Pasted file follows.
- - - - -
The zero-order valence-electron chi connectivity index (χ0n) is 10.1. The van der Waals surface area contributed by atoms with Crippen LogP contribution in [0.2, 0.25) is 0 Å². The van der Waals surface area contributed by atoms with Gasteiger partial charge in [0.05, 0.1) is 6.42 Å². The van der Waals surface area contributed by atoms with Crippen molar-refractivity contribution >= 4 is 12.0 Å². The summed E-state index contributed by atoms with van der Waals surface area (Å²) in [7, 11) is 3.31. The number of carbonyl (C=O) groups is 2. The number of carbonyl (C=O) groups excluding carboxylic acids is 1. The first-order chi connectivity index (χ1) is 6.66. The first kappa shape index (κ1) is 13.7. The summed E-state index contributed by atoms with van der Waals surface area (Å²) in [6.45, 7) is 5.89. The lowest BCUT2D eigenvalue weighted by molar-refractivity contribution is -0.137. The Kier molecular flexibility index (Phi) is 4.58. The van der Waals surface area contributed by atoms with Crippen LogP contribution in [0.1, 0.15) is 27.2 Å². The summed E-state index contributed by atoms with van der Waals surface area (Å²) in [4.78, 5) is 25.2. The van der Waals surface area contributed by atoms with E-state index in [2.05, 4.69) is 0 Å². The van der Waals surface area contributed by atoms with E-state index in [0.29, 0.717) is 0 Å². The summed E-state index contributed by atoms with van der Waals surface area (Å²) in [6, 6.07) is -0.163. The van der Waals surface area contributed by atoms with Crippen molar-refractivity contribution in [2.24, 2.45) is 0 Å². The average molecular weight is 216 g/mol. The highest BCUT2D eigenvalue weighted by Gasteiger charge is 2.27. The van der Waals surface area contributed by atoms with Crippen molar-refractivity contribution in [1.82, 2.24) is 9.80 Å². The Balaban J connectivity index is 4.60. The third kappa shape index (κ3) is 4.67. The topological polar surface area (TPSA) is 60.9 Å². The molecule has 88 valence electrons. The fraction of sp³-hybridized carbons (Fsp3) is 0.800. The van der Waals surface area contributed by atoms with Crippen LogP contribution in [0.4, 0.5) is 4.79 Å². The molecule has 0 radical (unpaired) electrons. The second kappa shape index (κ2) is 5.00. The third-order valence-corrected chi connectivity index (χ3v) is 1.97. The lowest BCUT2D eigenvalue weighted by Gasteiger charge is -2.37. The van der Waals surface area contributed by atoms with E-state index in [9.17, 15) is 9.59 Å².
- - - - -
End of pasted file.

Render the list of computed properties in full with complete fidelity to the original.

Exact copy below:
The zero-order valence-electron chi connectivity index (χ0n) is 10.1. The van der Waals surface area contributed by atoms with Crippen LogP contribution in [0.2, 0.25) is 0 Å². The van der Waals surface area contributed by atoms with Gasteiger partial charge in [0.05, 0.1) is 6.42 Å². The van der Waals surface area contributed by atoms with Crippen molar-refractivity contribution >= 4 is 12.0 Å². The summed E-state index contributed by atoms with van der Waals surface area (Å²) in [7, 11) is 3.31. The number of carbonyl (C=O) groups is 2. The number of carbonyl (C=O) groups excluding carboxylic acids is 1. The first-order chi connectivity index (χ1) is 6.66. The first kappa shape index (κ1) is 13.7. The summed E-state index contributed by atoms with van der Waals surface area (Å²) in [6.45, 7) is 5.89. The lowest BCUT2D eigenvalue weighted by molar-refractivity contribution is -0.137. The Kier molecular flexibility index (Phi) is 4.58. The van der Waals surface area contributed by atoms with Crippen LogP contribution in [0.1, 0.15) is 27.2 Å². The summed E-state index contributed by atoms with van der Waals surface area (Å²) in [4.78, 5) is 25.2. The van der Waals surface area contributed by atoms with E-state index in [2.05, 4.69) is 0 Å². The van der Waals surface area contributed by atoms with E-state index in [0.29, 0.717) is 0 Å². The summed E-state index contributed by atoms with van der Waals surface area (Å²) in [6, 6.07) is -0.163. The van der Waals surface area contributed by atoms with Crippen molar-refractivity contribution in [2.24, 2.45) is 0 Å². The average molecular weight is 216 g/mol. The highest BCUT2D eigenvalue weighted by Gasteiger charge is 2.27. The van der Waals surface area contributed by atoms with Crippen molar-refractivity contribution in [1.82, 2.24) is 9.80 Å². The Balaban J connectivity index is 4.60. The third kappa shape index (κ3) is 4.67. The topological polar surface area (TPSA) is 60.9 Å². The molecule has 88 valence electrons. The fraction of sp³-hybridized carbons (Fsp3) is 0.800. The van der Waals surface area contributed by atoms with Crippen LogP contribution in [0.4, 0.5) is 4.79 Å². The molecule has 0 radical (unpaired) electrons. The second kappa shape index (κ2) is 5.00. The third-order valence-corrected chi connectivity index (χ3v) is 1.97. The lowest BCUT2D eigenvalue weighted by Gasteiger charge is -2.37. The van der Waals surface area contributed by atoms with E-state index in [9.17, 15) is 9.59 Å².